Ken incorporated some of his proprietary parts that are available at his online store and that’s no quick cop out in any way. For example, just take a look at his Neo Fusion headlight assembly or the mindboggling gorgeous Neo Fusion handlebar clamp and riser setup or even the Neo Fusion gas cap and tell me that they look like catalog parts you got at a local chop shop or Harley dealer. They’re unique and beautiful even if they have a part number and are listed in Ken’s online store. No, they’re not Old School or anything else other than Ken’s idea of what extreme machining and artful design can produce and what he likes. He’s got me convinced anyway and I’m totally onboard with his design aesthetic.


    When it came time for bodywork, once more Ken went his own way in design and materials. The fuel tank, oil tank and fenders are all made out of aluminum with a familiar profile, but sculpting that leaves no surface alone. The fuel tank has many raised points of interest along with subtle metal sculpting that puts it in a class of one. Same goes for the crazy-curve oil tank sitting asymmetrically aft of the tranny that has slotted coves just like the rear fender and fuel tank. Everything’s tied together in their own separate way adding to the cohesiveness of the design through individual detailing.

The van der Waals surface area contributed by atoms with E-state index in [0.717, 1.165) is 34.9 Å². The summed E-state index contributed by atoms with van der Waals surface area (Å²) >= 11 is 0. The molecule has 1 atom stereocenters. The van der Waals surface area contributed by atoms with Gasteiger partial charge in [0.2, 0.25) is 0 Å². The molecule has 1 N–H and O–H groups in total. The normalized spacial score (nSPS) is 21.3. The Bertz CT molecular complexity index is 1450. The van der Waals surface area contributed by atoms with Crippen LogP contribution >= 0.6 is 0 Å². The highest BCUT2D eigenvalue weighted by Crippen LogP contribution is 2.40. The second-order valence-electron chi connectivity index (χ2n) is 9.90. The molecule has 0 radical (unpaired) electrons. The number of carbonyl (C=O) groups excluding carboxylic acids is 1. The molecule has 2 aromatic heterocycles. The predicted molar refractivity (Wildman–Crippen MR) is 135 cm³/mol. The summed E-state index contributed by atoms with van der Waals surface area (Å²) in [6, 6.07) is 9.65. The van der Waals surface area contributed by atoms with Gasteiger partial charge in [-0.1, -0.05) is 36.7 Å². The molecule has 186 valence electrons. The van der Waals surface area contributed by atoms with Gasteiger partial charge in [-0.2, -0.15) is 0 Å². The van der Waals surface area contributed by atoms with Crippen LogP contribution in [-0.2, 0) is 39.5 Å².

As I preciously mentioned, this bike was initially exhibited in the raw and it looked stunning as is, but Ken took the build to a different end with good cause. While the bike was in America, he enlisted the über-talented and wildly popular for good reason painter, Michael “Buck” Ramirez of Buckwild Designs in Covina, California, to come up with a paintjob for GangStar. Not an easy thing to do as the bike looked so damn bitching raw, but once more to the breech for Buck and he came out with the unbelievable paint scheme the bike now wears. Houses of Kolor metalflake and candy paints along with just the right amount of gold leaf knocked this one out of the park. The paint scheme has a life of its own outside of the build, but it nicely showcases the lines and the metal work to a different degree than raw ever can. Actually, I loved both versions and wish they could both exist in the same timeframe, but that’s getting too Albert Einstein for me.


   So once again, I’ve got to give big kudos to my boss for making sure I knew that Harleys were loved, respected and revered by competent builders from every continent on good old Earth. Great bikes come from great minds and skilled hands in just about every country I’ve ever heard of and some I haven’t. It’s amazingly unbelievable how something as crazy as a Harley-Davidson motorcycle has fans in every nook and cranny on Earth.


  For more info on Ken’s Factory, click on or visit their Facebook page.